UPDATE: THIS RESTAURANT IS NOW CLOSED.
Neighborhood: Gallery Place - Chinatown
I hadn't seen Official Friends of DCWD Dr. Habibi and Sparkle in months (maybe even a year), and so we set up a dinner date, this time at Zola.
Zola sits on the second floor of the International Spy Museum's gift shop and caddy-corner to the museum itself. The restaurant takes its decor cues from its downstairs neighbor, with themes of black, ocher red, and ecru with dark wood accents. And yet perhaps the most notable decorative trait is the spy theme with pictures and murals of silhouettes and shadowy figures.
You walk into a hallway that splits the restaurant in two; on one side is a bar and lounge that pumps house music into the whole space, and the actual dining area. Segmented into several spaces, each follows a specific formula: two-tops along the full pane windows, four-tops in the center of the room next to a giant wine centerpiece, and full booths along the insides with port hole windows. Lighting is provided by soft spot lights and whatever light floods in from the outside.
In a trend that seems to be happening to me more and more often, the kitchen was out of several of our first choices, including the oyster and salsify ravioli, and anything involving sunchokes (which was a letdown because just reading the word sunchokes had me absolutely craving them). Instead, we were treated to a rather pedestrian amuse bouche, tuna tartare on a slice of cucumber. Dry and uninspiring, it was definitely not the best way to start.
In lieu of the ravioli appetizer, the three of us decided to split two dishes. The first was a mushroom and goat cheese fonduta, made with morel, hedgehog and maiitake mushrooms, and goat cheese, and served with grilled ciabatta bread. Designed to be shared, the fondue was fine but only when you got a chunk of the goat cheese which added an explosion of pleasant flavor. Unfortunately, these chunks were few and far between.
The second appetizer was a roast boneless quail, which came with a date whipped cream, buttered brioche, kumquat glaze, and duck cracklings. This dish was in a word, interesting. The idea itself I've seen other places: a quail with a sweet fruit glaze. Normally, this dish then goes on to accentuate the savory flavors of the bird, but not in this case. Instead, more sweet flavors were added on top of it in the form of actual kumquats, the mild sweet of the dates, and then the brioche. It was still tasty, but it left me sort of a "how much do I like this?" frame of mind.
For entrees, after much discussion and the disappointment of no sunchokes, I ordered the linguine with scallops topped with black truffle, oyster mushrooms, and squash blossoms. To put it simply, it just lacked anything that made it exceptional and left me with questions: while the scallops were cooked beautifully, why scallops with the linguine? What do the oyster mushrooms add? Are the squash blossoms totally wasted in this dish (a fact hammered home by the wonderful goat-cheese squash blossoms I had at Oyamel two days later)? Sort of confusing.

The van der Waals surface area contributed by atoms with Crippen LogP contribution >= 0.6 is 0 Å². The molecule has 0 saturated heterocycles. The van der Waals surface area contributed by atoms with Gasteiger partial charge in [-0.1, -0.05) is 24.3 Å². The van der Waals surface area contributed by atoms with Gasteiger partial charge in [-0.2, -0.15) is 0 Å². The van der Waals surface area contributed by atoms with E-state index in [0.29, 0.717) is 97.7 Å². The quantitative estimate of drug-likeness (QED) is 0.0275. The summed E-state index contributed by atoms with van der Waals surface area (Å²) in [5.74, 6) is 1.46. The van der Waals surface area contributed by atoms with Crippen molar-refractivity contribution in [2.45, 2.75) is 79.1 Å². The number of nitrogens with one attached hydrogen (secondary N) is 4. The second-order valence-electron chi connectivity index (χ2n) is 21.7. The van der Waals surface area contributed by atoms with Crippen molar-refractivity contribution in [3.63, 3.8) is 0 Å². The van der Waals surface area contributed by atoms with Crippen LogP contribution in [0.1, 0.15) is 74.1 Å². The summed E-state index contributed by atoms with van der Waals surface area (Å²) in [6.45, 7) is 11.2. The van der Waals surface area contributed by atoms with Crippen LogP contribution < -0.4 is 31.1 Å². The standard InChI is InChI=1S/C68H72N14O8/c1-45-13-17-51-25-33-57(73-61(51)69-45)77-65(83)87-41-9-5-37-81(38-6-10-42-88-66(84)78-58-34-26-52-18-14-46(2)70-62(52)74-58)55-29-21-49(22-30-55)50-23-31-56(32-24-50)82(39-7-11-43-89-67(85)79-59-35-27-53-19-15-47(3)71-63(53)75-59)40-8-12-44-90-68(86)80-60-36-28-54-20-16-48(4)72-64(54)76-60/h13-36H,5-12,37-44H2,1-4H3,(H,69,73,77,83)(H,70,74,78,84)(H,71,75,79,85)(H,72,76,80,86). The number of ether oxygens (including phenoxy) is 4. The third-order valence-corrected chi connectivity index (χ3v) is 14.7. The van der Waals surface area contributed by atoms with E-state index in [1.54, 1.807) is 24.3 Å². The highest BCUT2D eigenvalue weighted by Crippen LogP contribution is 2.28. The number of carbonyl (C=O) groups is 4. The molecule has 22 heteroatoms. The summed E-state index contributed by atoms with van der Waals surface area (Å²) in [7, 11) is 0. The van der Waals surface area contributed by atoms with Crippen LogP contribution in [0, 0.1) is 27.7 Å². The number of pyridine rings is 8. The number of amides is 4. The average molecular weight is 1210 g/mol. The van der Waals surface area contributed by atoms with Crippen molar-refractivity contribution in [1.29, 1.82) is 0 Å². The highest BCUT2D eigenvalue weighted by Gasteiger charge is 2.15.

Dr. Habibi ordered the Virginian veal loin with baby carrots and goat cheddar hush puppies in a coriander jus. This was just out and out boring. The veal might as well have been lamb, since it didn't have any difference in flavor. The goat cheddar hush puppies were throwaway, and the coriander jus was lacking any cilantro flavor whatsoever. I was considering this dish, and am glad I dodged the bullet.
Sparkle ended up getting the best entree: a lamb chop and shoulder with a lemon-thyme glaze, served with a fava bean and sheep's cheese canneloni. The lamb was cooked well and the flavor profiles were pretty classic and well matched, the savory notes of the cheese and the lamb working fairly well with one another.
A few interesting dishes unfortunately mired among otherwise nondescript ones. Which is too bad because the dining room is fairly nice.
Food Rating: ** 1/2 (out of 5)
Date Rating: 3.5 Hearts (out of 5)
Dress Code: Casual
Bar Rating: Classy Crowd to Party in the USA
Vibe: ChattyCost: $$$ (out of 5) ($50-$75 for two)
Pairing: Well, I guess it goes without saying that Zola is the Spy Museum's companion fine-dining restaurant. If I had to recommend one thing, it'd be the Spy at Night series, which offers you a drink and an interactive experience that's actually very fun.